An embodiment of the invention is directed to a method for inserting a probe device into a cavity wall using a motorized computer-controlled probe holder comprising a probe device, wherein the probe device comprises an ultrasound probe and an optical attachment that is removably connected to the ultrasound probe and controlled by the motorized computer-controlled probe holder, and wherein the optical attachment comprises at least one optical fiber and at least one biopsy needle, the method comprising the steps of: inserting the probe device into a cavity; determining a target location inside the cavity wall; computing a probe device position corresponding to the target location; computing a needle depth corresponding to the target location and the probe device position; positioning the probe device according to the probe device position; and inserting the needle according to the needle depth.
 Another embodiment of the invention is directed to a system for imaging of tissue, said system comprising a probe device, wherein the probe device comprises an ultrasound probe and an optical attachment that is removably connected to the ultrasound probe, wherein the optical attachment comprises at least one optical fiber and at least one biopsy needle; an optical system comprising at least two light sources; and one or more spectroscopic detecting units capable of a broadband light reflectance spectroscopy, an auto fluorescence lifetime measurement, and an auto fluorescence spectroscopy.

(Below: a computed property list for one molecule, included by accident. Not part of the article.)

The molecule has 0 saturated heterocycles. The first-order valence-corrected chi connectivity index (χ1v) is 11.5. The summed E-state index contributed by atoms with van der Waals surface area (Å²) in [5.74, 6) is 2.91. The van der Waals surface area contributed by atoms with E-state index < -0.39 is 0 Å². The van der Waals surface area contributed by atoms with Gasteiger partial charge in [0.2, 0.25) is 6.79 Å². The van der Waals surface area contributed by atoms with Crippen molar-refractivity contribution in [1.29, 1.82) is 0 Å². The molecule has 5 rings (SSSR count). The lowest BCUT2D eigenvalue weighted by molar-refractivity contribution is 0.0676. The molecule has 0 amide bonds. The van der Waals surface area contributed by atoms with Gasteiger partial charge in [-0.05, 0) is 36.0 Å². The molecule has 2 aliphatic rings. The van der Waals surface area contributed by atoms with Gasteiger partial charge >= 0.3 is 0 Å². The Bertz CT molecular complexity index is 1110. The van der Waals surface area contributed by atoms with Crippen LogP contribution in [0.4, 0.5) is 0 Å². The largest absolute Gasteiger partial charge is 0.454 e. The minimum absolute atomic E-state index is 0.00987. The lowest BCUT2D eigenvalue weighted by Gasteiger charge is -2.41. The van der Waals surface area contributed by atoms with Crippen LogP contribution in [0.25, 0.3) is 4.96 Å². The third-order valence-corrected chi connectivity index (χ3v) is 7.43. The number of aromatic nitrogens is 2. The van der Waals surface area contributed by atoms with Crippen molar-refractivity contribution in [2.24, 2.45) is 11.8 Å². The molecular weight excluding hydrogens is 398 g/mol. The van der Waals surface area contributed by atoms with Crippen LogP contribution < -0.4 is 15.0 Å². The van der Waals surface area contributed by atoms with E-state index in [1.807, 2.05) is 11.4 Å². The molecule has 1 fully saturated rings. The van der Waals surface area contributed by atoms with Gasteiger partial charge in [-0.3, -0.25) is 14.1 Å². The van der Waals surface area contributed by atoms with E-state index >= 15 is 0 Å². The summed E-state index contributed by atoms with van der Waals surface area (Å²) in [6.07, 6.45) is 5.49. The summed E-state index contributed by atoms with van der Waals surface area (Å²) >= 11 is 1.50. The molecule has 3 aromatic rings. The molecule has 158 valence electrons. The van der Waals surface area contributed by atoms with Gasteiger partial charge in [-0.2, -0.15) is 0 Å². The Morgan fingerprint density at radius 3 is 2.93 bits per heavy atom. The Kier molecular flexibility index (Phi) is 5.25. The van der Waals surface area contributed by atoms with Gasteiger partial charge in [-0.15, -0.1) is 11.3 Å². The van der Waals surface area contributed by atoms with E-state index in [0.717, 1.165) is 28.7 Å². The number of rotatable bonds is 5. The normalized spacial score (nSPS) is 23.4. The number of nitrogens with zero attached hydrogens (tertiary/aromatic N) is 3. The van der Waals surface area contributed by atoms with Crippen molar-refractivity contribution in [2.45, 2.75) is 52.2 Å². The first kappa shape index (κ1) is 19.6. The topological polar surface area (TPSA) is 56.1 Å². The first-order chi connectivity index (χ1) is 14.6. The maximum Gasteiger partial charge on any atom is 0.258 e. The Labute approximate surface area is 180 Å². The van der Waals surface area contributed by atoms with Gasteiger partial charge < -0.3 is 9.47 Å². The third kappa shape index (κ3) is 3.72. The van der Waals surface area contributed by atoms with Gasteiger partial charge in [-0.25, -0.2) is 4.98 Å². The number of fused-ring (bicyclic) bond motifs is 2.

BRIEF DESCRIPTION OF THE DRAWINGS
 For a more complete understanding of the features and advantages of the present invention, reference is now made to the detailed description of the invention along with the accompanying figures and in which:
 FIG. 1 represents a block diagram illustrating an experimental set-up for a light reflectance spectroscopy (LRS) system (left) and auto-fluorescence lifetime measurement (AFLM) system (right). The latter is based on the time correlated single photon counting method (TCSPC). Measurements were made sequentially, by placing optical fiber tips on the tissue surface. A closer view of bifurcated fiber tips are shown for each fiber (clear=source; filled=detector);
 FIG. 2 represents a schematic diagram of a multi-modal spectroscopic system of the invention;
 FIG. 3A shows a conventional prostate biopsy procedure using a trans-rectal, side-fire ultrasound probe (TRUS) with a biopsy needle ; FIG. 3B shows an end-fire TRUS probe with a needle probe holder attachment; and FIG. 3c shows the geometry for the optical attachment comprising a needle and optical fiber;